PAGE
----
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Entrepreneurship in Emerging Domestic Markets

Barriers and Innovation

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Kurzbeschreibung

An often-overlooked aspect of entrepreneurship in American is its role in emerging domestic markets (EDM). These markets – low-to-moderate income communities, ethnic- and women-owned businesses, urban areas – are frequently ignored by mainstream markets. Yet with current demographic trends, they are an increasingly large component of the US population. Entrepreneurship can serve as a means to foster business development in these emerging communities and as a critically important way to improve the standard of living in low- and moderate-income (LMI) sectors.
Increasingly, policy makers, advocates and investors understand national economic growth demands business formation among all segments of the market, and that the best attack on poverty is job and wealth creation. A robust entrepreneurial climate helps address the challenges and harness the opportunities.
“Entrepreneurship in Emerging Domestic Markets: Barriers and Innovation” is a compendium of papers written by the leading researchers and practitioners from the fields of finance, public policy, entrepreneurship, and economics. With this volume, the editors aim to provide scholars, students, investors, policymakers, and the business community a resource that explores the issues surrounding entrepreneurship in EDM communities.

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Titel: Entrepreneurship in Emerging Domestic Markets
Autoren/Herausgeber: Glenn Yago, James R. Barth, Betsy Zeidman (Hrsg.)
Aus der Reihe: The Milken Institute Series on Financial Innovation and Economic Growth
Ausgabe: 2008

ISBN/EAN: 9780387728568

Seitenzahl: 154
Format: 23,5 x 15,5 cm
Produktform: Hardcover/Gebunden
Gewicht: 940 g
Sprache: Englisch

Alethea Abuyuan is a Research Analyst for Energy and the Environment under the Capital Studies Group. Her primary assignments at MI involve the SAVE Initiative (Strategic Action Volunteer Effort), which aims to apply innovative environmental finance tools and techniques in the fields of climate change and alternative energy. She is also involved in economic development finance for emerging domestic markets (i.e. low-/ middle-income and minority communities), entrepreneurial finance, and mission-related investing/strategic philanthropy. Dr. Abuyuan is a recent graduate of the School of Policy, Planning, and Development at the University of Southern California (USC), where her doctoral research focused on environmental policy, international development, and the non-profit sector. She also holds a Bachelor's degree in Sociology from the University of the Philippines and a Master's degree in Environmental Policy and Management from Yale University.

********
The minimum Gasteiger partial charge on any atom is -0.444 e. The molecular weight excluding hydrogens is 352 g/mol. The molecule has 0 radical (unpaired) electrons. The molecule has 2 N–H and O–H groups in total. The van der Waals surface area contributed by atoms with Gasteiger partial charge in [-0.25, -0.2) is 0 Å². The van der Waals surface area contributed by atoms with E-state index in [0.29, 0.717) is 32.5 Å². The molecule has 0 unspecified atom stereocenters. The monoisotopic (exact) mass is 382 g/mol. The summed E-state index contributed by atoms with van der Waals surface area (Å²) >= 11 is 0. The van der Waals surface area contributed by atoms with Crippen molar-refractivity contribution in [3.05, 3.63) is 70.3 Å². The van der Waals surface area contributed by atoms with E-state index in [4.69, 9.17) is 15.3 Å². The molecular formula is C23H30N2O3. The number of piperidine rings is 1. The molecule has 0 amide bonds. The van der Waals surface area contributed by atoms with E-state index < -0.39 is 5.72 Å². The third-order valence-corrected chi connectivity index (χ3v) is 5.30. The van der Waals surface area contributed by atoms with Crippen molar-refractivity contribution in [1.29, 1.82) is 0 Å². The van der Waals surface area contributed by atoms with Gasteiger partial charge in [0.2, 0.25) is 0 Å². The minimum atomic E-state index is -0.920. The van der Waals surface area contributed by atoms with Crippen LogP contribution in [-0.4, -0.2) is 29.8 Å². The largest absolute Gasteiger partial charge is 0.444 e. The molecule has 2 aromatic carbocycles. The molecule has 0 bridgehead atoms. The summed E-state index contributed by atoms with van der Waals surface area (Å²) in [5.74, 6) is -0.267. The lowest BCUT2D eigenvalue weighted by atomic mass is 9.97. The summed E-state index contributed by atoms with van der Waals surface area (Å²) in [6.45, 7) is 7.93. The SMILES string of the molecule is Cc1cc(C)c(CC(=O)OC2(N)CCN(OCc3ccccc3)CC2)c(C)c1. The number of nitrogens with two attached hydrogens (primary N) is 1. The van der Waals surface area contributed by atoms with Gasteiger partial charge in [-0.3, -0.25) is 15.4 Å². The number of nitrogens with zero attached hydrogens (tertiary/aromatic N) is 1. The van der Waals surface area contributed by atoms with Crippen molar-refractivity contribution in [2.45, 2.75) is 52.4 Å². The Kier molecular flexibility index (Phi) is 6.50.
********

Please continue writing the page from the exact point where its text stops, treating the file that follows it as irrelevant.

James Barth, Ph.D., Senior Fellow, Milken Institute, and Lowder Eminent Scholar in Finance at Auburn University. Barth’s research has focused on financial institutions and capital markets, both domestic and global, with special emphasis on regulatory issues. Most recently, he served as leader of an international team advising the People’s Bank of China on banking reform, co-authored Rethinking Bank Regulation: Till Angels Govern, Cambridge University Press, 2006, and is the overseas associate editor of China’s The Banker.
Glenn Yago is Director of Capital Studies at the Milken Institute. He specializes in financial innovations, financial institutions and capital markets, and has extensively analyzed public policy relating to job creation and capital formation.Before coming to the Institute, Yago was Director of the Center for Capital Studies in New York, which he founded in 1992 to develop insight into the process of capital access and ownership change. He was a faculty member of the City University of New York Graduate Center Ph.D. Program in Economics, and a Senior Research Associate at the Center for the Study of Business Government at Baruch College—City University of New York.
Betsy Zeidman is Director of the Center for Emerging Domestic Markets (CEDM) at the Milken Institute. CEDM aims to increase the flow of capital to America’s emerging entrepreneurs and communities through its research and information network, educational center and financial innovations laboratory. She manages the Center’s activity in such areas as strategic philanthropy, mission-related investing, corporate governance and environmental finance. In this position, Zeidman works with foundations, governments, institutional and individual investors, entrepreneurs and policy makers. She authors articles and research reports, and speaks frequently at conferences and to the media.

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